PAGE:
“You’re isolating one out of 100 major factors,” Tichotsky said.
Still, it’s not just Felden who thinks North Slope oil prices might fall. Marcus Hartley, senior economist for Northern Economics, believes a planned pipeline and rail extensions bringing more Lower 48 oil to the West Coast could also spell trouble for Alaska several years down the road, according to a recent KTOO report.
Perhaps Shell, one of the world’s wealthiest oil companies, expects oil prices to remain high when it finally reaches oil production, said Felden. Shell has said that could take a decade or more.
Fadel Gheit, senior energy analyst for Oppenheimer and Co., doesn’t think Shell will back out.
“This is like an elephant giving birth,” Gheit said. “Don’t look at your watch because it’s not an instant happening. It’s going to take a while.”
“Obviously, everyone hoped they would do better, and because of the circumstances with BP’s (Gulf of Mexico) oil spill and then with mishaps with Shell over the last six or seven months, it makes things more complicated, but it will happen eventually,” he said.
Kulluk grounding sets plans back
Still uncertain is whether Shell will drill in Alaska this summer. Last year, the Interior Department permitted the company to conduct limited drilling at its prospects in the Chukchi and Beaufort seas, though drillers had to stop nearly a mile short of suspected oil-bearing zones. The two wells Shell started will set the stage for deeper drilling this summer, if the company gets the green light.
The grounding of the 20,000-ton Kulluk could hobble those plans, in part because the manpower and equipment needed to free the rig earlier this month has put the brakes on other critical efforts. Among them:
• The once-crushed and now-repaired containment dome, essentially a giant vacuum designed to suck up oil in a worst-case scenario, must pass regulatory muster before Shell can drill deep. It was due to undergo new sea trials in December. That hasn’t happened yet. Final tests will “take place in the weeks ahead. No specific timeline has been set,” Smith said by email.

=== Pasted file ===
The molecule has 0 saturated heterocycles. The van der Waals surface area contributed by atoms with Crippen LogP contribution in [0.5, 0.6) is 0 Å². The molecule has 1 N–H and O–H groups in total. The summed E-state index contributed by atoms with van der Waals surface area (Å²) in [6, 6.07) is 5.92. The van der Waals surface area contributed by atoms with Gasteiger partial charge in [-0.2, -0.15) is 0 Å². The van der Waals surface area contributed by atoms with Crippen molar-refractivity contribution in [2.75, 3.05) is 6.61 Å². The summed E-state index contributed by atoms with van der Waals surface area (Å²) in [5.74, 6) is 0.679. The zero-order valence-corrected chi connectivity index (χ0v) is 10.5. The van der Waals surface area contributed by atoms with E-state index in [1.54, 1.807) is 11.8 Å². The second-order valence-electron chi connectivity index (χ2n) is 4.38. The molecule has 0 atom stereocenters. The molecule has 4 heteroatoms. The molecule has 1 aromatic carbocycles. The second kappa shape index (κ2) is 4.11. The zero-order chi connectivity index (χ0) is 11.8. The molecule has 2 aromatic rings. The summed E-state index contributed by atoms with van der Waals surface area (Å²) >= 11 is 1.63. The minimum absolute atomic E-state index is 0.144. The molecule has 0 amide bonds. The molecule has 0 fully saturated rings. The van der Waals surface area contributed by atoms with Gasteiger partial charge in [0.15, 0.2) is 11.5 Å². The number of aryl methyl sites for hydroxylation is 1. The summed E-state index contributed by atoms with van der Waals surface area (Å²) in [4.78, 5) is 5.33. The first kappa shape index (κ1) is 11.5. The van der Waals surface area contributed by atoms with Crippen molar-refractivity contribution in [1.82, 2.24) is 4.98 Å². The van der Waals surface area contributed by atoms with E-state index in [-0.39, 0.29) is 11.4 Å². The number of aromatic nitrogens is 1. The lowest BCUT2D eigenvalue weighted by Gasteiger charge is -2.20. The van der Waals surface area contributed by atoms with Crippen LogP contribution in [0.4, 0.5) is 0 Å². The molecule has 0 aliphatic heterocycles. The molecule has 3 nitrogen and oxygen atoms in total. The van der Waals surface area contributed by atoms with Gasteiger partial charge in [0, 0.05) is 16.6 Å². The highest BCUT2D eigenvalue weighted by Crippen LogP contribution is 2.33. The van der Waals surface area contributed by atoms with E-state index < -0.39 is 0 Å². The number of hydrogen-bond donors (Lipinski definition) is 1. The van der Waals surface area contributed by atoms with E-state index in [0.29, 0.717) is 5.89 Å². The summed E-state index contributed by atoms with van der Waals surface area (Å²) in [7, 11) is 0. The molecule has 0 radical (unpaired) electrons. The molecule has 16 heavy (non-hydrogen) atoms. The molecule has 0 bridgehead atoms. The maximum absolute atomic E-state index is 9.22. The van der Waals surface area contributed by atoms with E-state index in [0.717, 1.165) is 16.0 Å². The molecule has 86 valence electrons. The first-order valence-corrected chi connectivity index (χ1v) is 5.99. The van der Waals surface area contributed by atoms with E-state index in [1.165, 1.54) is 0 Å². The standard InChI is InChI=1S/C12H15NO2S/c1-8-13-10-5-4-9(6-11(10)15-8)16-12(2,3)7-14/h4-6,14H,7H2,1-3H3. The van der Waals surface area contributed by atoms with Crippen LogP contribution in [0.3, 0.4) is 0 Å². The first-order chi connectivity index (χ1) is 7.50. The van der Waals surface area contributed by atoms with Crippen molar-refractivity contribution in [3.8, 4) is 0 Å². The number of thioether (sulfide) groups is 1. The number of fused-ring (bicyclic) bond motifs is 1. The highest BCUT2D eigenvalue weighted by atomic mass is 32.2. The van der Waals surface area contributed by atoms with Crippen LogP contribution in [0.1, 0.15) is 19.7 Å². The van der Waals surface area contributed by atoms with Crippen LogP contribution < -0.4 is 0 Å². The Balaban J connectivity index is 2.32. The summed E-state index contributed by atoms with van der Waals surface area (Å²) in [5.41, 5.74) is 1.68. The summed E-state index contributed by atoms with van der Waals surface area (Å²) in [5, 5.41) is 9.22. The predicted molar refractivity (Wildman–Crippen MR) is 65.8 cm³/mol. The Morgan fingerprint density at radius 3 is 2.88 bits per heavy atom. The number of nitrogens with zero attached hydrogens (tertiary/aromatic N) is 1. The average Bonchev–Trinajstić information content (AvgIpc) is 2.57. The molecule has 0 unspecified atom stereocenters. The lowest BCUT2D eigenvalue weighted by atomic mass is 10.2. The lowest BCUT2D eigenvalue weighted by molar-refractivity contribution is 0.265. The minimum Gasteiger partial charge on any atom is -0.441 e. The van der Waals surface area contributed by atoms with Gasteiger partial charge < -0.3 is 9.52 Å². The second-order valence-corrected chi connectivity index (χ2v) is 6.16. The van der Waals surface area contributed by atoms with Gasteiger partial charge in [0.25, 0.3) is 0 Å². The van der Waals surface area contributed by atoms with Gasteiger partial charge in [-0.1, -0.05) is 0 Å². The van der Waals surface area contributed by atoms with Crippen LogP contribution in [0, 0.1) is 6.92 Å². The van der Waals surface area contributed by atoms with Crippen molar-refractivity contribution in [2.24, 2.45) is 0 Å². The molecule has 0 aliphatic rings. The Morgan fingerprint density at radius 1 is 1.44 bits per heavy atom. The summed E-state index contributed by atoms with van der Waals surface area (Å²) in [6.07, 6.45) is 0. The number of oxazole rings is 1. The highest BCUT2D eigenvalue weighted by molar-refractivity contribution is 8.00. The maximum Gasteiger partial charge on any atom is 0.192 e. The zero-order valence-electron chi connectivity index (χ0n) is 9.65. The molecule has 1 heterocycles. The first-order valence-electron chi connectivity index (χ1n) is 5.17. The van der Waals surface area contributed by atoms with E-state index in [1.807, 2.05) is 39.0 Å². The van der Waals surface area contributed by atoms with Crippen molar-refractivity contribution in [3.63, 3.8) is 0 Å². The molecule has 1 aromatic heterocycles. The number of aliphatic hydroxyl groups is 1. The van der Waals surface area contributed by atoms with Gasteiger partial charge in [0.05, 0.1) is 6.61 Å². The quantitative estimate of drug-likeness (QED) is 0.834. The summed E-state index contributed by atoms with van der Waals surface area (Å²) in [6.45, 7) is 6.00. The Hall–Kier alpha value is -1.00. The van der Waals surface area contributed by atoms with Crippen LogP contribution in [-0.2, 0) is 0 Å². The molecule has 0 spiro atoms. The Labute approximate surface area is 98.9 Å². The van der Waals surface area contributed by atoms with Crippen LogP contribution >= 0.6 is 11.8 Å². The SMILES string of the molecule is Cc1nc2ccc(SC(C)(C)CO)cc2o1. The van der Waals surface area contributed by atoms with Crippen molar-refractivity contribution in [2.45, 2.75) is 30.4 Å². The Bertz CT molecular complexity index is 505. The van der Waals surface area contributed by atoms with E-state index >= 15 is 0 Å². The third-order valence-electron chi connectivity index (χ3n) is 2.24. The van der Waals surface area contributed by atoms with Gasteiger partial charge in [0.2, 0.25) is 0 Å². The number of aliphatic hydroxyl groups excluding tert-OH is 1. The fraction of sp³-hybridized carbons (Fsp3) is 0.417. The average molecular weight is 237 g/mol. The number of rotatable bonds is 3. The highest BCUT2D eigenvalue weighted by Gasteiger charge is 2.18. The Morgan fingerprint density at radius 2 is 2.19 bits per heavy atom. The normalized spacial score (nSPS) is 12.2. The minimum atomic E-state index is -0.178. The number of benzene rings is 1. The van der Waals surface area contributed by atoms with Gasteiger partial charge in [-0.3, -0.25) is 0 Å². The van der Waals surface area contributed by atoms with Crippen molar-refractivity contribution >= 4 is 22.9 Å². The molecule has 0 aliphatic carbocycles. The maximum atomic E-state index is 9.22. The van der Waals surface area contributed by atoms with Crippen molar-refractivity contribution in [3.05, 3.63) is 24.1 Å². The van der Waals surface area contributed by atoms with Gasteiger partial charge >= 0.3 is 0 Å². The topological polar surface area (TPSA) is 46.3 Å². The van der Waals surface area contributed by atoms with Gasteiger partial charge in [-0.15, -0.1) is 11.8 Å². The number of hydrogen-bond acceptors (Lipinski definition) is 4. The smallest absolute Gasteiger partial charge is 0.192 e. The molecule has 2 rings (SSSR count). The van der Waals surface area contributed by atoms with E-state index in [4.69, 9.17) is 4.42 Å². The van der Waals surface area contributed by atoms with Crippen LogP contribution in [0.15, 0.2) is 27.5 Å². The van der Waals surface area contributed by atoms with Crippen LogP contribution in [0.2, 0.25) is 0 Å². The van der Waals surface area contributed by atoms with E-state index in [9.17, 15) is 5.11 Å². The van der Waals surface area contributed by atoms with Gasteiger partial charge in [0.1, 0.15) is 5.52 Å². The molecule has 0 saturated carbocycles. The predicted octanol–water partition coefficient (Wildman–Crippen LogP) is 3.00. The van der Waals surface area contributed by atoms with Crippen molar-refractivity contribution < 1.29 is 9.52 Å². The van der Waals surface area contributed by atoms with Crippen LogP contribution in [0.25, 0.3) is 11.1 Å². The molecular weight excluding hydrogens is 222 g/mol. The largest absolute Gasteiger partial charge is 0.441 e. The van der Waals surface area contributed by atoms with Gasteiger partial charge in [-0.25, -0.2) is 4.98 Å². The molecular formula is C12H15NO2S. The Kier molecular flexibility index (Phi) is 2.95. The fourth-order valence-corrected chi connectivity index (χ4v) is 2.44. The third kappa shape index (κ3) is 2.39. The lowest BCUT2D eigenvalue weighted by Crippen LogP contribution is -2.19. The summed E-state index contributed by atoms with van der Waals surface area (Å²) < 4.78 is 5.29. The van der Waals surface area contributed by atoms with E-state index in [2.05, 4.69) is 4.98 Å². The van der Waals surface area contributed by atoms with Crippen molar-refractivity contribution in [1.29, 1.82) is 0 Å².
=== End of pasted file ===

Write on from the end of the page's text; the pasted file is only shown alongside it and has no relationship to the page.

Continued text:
• The other drill rig Shell has hired for the Arctic, the 46-year-old Noble Discoverer, remains in Seward. Shell had hoped to have the ship in Puget Sound by now for winter maintenance. It was held up by the Coast Guard in November after an inspection of the ship found numerous violations. Enough of those issues have been resolved to allow it to sail, but resources that would be used to move the Noble Discoverer are still dealing with the Kulluk. Smith said the Noble Discoverer’s traveling plans will be reviewed by the U.S. Coast Guard before it sets sail.
• Then there’s the Kulluk, the rig that wrecked near Kodiak Island as it was being towed to Puget Sound for winter maintenance. The ship remains in safe harbor in Kiliuda Bay. It’s still undergoing a careful review for damage after the grounding. “Future plans for the Kulluk will be determined once the (assessment) report is finalized,” said a release from Unified Command, the multi-agency response group dealing with the Kulluk’s recovery.
Shell needs both its Arctic drill rigs on scene before it can tap into oil-bearing zones — one can drill a relief well for the other if there’s a blowout. So too much damage to one rig could hinder Shell’s plans for 2013.
Very interested observers
Watching with interest are ConocoPhillips and Norwegian-owned Statoil, which have also purchased federal leases in hopes of conducting offshore Arctic drilling.
ConocoPhillips is pressing ahead with plans to drill up to two exploration wells in its Devil’s Paw prospect in the Chukchi Sea during the summer and fall of 2014, after the ice has melted, said Natalie Lowman, a spokesman. The company sees the Kulluk grounding as a lesson that can improve future exploration, she said.
And Statoil, which has a share in Devil’s Paw, is in a holding pattern, continuing to wait and see how Shell fares, said the Norwegian company’s spokesman, Jim Schwartz. Last summer, Statoil said it would put off drilling for a year or possibly longer, citing concern over Shell’s regulatory obstacles.
“There has been no change in our overall plans,” said Schwartz in a written statement. “As we said previously, we continue to believe it is important to step back and observe the outcome of Shell’s efforts before finalizing our own exploration decision timeframe.”
The company is working toward submitting an exploration plan sometime this year.
“However, no firm decisions have been made with regard to drilling in 2015,” he said.
Contact Alex DeMarban at alex(at)alaskadispatch.com